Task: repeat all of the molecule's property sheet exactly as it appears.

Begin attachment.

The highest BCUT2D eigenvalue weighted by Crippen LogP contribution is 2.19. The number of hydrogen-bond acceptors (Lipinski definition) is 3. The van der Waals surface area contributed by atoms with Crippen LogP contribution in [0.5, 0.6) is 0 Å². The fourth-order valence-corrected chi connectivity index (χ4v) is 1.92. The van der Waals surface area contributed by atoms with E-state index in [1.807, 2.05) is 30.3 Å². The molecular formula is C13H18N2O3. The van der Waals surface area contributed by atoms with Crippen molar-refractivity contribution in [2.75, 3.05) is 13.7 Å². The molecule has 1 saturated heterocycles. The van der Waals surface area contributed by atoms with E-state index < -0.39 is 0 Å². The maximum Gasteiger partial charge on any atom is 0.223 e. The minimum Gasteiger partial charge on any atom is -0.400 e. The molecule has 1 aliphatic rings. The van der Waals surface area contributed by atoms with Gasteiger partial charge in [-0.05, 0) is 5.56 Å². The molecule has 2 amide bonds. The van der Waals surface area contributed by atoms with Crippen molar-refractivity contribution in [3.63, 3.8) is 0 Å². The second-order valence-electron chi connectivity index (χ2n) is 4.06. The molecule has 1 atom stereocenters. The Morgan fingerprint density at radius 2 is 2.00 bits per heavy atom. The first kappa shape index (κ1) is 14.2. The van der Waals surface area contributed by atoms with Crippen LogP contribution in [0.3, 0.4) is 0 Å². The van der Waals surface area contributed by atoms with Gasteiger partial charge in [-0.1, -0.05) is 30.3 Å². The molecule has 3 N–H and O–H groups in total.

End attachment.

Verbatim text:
The highest BCUT2D eigenvalue weighted by Crippen LogP contribution is 2.19. The number of hydrogen-bond acceptors (Lipinski definition) is 3. The van der Waals surface area contributed by atoms with Crippen LogP contribution in [0.5, 0.6) is 0 Å². The fourth-order valence-corrected chi connectivity index (χ4v) is 1.92. The van der Waals surface area contributed by atoms with E-state index in [1.807, 2.05) is 30.3 Å². The molecular formula is C13H18N2O3. The van der Waals surface area contributed by atoms with Crippen molar-refractivity contribution in [2.75, 3.05) is 13.7 Å². The molecule has 1 saturated heterocycles. The van der Waals surface area contributed by atoms with E-state index < -0.39 is 0 Å². The maximum Gasteiger partial charge on any atom is 0.223 e. The minimum Gasteiger partial charge on any atom is -0.400 e. The molecule has 1 aliphatic rings. The van der Waals surface area contributed by atoms with Gasteiger partial charge in [-0.05, 0) is 5.56 Å². The molecule has 2 amide bonds. The van der Waals surface area contributed by atoms with Crippen molar-refractivity contribution in [3.63, 3.8) is 0 Å². The second-order valence-electron chi connectivity index (χ2n) is 4.06. The molecule has 1 atom stereocenters. The Morgan fingerprint density at radius 2 is 2.00 bits per heavy atom. The first kappa shape index (κ1) is 14.2. The van der Waals surface area contributed by atoms with Crippen LogP contribution in [0.3, 0.4) is 0 Å². The van der Waals surface area contributed by atoms with Gasteiger partial charge in [-0.1, -0.05) is 30.3 Å². The molecule has 3 N–H and O–H groups in total.